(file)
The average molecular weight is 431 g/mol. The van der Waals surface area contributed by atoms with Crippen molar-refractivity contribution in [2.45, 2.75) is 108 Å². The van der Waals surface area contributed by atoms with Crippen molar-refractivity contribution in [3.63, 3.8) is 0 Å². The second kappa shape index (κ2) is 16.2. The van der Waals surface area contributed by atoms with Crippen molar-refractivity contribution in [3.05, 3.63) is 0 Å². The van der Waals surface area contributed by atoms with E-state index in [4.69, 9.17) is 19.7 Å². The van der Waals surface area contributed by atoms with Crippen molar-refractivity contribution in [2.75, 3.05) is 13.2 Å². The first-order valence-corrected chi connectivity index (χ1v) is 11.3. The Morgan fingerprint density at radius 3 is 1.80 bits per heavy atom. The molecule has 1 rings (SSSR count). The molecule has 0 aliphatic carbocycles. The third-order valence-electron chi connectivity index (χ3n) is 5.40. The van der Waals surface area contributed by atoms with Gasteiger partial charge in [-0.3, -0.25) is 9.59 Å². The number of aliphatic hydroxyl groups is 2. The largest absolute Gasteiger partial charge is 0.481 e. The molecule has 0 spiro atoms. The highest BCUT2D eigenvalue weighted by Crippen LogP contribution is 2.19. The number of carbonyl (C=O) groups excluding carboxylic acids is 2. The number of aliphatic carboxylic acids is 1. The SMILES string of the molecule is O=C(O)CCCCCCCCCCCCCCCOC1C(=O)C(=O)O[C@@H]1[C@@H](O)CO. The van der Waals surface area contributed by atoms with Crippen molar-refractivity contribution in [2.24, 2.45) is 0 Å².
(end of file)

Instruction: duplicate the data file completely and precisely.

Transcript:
The average molecular weight is 431 g/mol. The van der Waals surface area contributed by atoms with Crippen molar-refractivity contribution in [2.45, 2.75) is 108 Å². The van der Waals surface area contributed by atoms with Crippen molar-refractivity contribution in [3.63, 3.8) is 0 Å². The second kappa shape index (κ2) is 16.2. The van der Waals surface area contributed by atoms with Crippen molar-refractivity contribution in [3.05, 3.63) is 0 Å². The van der Waals surface area contributed by atoms with E-state index in [4.69, 9.17) is 19.7 Å². The van der Waals surface area contributed by atoms with Crippen molar-refractivity contribution in [2.75, 3.05) is 13.2 Å². The first-order valence-corrected chi connectivity index (χ1v) is 11.3. The Morgan fingerprint density at radius 3 is 1.80 bits per heavy atom. The molecule has 1 rings (SSSR count). The molecule has 0 aliphatic carbocycles. The third-order valence-electron chi connectivity index (χ3n) is 5.40. The van der Waals surface area contributed by atoms with Gasteiger partial charge in [-0.3, -0.25) is 9.59 Å². The number of aliphatic hydroxyl groups is 2. The largest absolute Gasteiger partial charge is 0.481 e. The molecule has 0 spiro atoms. The highest BCUT2D eigenvalue weighted by Crippen LogP contribution is 2.19. The number of carbonyl (C=O) groups excluding carboxylic acids is 2. The number of aliphatic carboxylic acids is 1. The SMILES string of the molecule is O=C(O)CCCCCCCCCCCCCCCOC1C(=O)C(=O)O[C@@H]1[C@@H](O)CO. The van der Waals surface area contributed by atoms with Crippen molar-refractivity contribution in [2.24, 2.45) is 0 Å².